There's nothing new about Attachment parenting; parents have been doing it naturally for as long as humans have existed. Attachment parenting is based on responding to a baby’s needs, which in infancy include staying in very close proximity to the parent. Once the baby learns that her caretakers are reliably nurturing and protective, she builds on this internal security as she proceeds to the next developmental tasks of exploration, mastery of the environment, and forming relationships with others.
Attachment parenting is now supported by an impressive body of academic theory and research, but the basic idea is simple and intuitively obvious. Human babies are born helpless because of their big brains. To survive, they need parents to keep them from harm’s way for many years, and to teach them survival skills. So all humans are born seeking close attachments.
Our brain development, our emotional development -- even our later ability to control our tempers and delay gratification -- all depend on having our innate relationship needs met as infants.
The Attachment Parenting philosophy arises from actual research; both longitudinal studies of children and their parents, and advances in understanding infant brain development. But Attachment Parenting is not a set of rules, and every parent uses it a bit differently. Parenting is an art, not a science. As always, use your own deepest wisdom to decide what's best for you and your family.
Okay, so you're interested, but you have some reservations. Check here for the most frequently asked questions and see if your questions are answered. (If not, post your question in the Ask the Dr. section.) (Read article.)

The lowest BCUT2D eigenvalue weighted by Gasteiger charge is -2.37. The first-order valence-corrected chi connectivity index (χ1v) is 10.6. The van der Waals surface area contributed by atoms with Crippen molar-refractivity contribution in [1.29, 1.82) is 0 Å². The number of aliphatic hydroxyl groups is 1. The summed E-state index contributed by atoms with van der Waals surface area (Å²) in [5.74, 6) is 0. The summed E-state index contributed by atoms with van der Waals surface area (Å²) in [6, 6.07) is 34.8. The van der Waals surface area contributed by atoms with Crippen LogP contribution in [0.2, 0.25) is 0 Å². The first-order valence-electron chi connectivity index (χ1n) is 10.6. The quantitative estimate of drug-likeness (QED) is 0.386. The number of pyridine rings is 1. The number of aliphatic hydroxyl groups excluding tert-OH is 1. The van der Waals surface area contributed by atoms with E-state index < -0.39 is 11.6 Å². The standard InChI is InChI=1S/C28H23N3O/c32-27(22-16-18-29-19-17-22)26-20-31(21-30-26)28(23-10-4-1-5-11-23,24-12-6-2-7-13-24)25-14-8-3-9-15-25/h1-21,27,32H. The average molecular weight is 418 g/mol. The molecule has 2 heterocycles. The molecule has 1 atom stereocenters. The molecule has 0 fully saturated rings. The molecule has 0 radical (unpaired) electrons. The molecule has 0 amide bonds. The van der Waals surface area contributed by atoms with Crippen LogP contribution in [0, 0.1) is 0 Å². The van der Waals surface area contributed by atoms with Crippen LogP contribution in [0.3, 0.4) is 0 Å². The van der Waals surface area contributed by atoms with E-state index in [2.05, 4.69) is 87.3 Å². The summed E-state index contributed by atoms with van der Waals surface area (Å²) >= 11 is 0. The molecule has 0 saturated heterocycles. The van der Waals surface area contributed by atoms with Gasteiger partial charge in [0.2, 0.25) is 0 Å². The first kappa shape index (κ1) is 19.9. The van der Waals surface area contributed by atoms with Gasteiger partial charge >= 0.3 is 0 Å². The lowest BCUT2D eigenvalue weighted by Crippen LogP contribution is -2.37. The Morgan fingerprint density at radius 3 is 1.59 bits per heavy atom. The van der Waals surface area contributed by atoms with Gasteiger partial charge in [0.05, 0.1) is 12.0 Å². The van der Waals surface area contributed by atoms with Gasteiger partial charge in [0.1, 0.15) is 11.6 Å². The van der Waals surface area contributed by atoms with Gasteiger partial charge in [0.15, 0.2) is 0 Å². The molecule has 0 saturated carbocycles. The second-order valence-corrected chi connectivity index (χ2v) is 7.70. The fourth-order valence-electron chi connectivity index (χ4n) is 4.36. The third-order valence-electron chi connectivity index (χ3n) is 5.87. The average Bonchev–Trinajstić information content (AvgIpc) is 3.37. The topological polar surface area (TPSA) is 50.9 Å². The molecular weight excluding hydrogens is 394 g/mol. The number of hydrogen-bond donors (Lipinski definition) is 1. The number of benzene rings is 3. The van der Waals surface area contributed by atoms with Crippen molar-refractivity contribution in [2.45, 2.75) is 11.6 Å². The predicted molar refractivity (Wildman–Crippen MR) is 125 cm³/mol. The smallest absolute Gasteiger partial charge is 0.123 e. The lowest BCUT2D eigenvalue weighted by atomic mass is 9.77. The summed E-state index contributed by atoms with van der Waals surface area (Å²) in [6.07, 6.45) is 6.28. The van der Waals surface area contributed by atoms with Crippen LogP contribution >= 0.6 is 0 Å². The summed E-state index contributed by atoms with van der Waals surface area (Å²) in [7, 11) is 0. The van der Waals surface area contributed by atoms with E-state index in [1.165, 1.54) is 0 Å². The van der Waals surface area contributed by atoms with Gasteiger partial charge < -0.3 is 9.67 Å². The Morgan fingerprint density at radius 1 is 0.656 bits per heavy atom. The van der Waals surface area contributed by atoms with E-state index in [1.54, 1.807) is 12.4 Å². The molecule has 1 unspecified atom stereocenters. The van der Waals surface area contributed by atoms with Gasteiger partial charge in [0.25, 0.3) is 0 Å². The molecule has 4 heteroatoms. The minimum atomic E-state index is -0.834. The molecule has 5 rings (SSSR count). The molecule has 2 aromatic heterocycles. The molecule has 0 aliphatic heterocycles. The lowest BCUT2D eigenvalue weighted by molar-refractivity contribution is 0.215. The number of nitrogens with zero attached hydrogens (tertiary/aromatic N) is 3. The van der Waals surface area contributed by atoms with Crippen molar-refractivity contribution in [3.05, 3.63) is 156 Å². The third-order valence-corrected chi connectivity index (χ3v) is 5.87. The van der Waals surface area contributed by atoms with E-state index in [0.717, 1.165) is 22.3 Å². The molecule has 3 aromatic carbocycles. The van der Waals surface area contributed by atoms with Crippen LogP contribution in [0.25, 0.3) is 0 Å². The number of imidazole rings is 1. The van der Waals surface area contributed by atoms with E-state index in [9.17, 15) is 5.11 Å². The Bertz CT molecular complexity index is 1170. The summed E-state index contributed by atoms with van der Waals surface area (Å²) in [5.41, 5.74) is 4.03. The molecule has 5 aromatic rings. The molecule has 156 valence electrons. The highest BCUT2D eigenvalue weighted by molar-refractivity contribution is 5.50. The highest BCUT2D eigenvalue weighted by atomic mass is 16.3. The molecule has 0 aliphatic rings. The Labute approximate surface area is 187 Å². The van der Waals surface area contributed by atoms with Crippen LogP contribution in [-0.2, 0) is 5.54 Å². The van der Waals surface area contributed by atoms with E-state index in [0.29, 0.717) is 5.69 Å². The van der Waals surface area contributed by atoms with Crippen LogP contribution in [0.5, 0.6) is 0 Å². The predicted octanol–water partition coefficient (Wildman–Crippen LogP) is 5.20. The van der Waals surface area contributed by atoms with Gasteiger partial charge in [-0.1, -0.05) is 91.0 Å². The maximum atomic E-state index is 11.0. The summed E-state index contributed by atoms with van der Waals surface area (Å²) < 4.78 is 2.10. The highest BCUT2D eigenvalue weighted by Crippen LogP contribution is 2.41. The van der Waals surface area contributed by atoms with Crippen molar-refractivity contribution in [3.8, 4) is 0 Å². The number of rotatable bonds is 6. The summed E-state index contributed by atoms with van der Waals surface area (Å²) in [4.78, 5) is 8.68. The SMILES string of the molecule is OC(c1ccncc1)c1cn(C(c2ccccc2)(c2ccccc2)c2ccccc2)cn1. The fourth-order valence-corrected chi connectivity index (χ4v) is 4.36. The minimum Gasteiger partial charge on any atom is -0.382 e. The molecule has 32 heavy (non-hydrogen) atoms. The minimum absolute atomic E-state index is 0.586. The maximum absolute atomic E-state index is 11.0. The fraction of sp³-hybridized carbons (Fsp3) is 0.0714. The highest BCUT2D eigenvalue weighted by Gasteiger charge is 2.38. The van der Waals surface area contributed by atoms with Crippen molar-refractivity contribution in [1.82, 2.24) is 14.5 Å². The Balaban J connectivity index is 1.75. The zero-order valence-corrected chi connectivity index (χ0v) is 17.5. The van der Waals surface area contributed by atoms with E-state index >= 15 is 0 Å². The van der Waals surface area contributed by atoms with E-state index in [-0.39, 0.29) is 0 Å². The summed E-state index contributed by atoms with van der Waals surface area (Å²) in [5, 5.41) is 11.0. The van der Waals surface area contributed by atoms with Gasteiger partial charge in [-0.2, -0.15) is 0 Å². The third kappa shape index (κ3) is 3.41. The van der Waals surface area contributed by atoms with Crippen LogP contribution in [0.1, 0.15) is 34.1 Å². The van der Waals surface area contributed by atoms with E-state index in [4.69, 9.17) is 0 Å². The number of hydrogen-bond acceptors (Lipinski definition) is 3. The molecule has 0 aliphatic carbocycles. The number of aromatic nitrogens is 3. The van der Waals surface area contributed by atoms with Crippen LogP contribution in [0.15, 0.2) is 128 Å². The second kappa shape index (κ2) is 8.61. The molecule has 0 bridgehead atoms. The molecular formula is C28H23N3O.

Research shows babies thrive when their attachment needs are met, so the answer is clearly yes, if we define Attachment Parenting as responding to the baby’s need for connection. But as a psychologist, I'm concerned by how controversial the idea of Attachment Parenting has become. Of course you want a Securely Attached child, but are there specific rules that will her your child develop into one? And does that mean you can't set limits? Let’s define our terms. (Read article.)
So how do you get started with Attachment Parenting? There are no rules, just a few guidelines to help you make the minute to minute decisions as you meet your baby's needs. Contrary to some opinions (from folks who don't practice it!), attachment parenting is actually easier than parent-centered parenting, because it creates a happier, healthier baby who is more connected to parents, and therefore more cooperative, throughout his childhood. Here, 7 easy steps to get you started. (Read article.)
Is "Attachment Parenting" a science? Yes, actually. Decades of research, including longitudinal studies, have shown that as securely attached babies get older, they form better relationships with others, have higher self esteem, are more flexible and resilient under stress, and perform better in every aspect of life, from schoolwork to peer interactions. A very brief review of the basic research that gave rise to Attachment Theory. (Read article.)
The Continuum Concept, explained by Jean Liedloff in her book of the same name, is the idea that in order to achieve optimal physical, mental and emotional development, human beings — especially babies — require the kind of experience to which our species adapted during the long process of our evolution. (Read article.)
"The more the child feels attached to the mother, the more secure
he is in his acceptance of himself and the rest of the world. The more
love he gets, the more he is capable of giving. Attachment breeds
self-control, self-esteem, empathy, and affection, all of which lead to
an increasing ability to develop literacy. We don't know why, but it
seems to be true. Attachment is as central to the developing child as
eating and breathing."
-- Robert Shaw, M.D.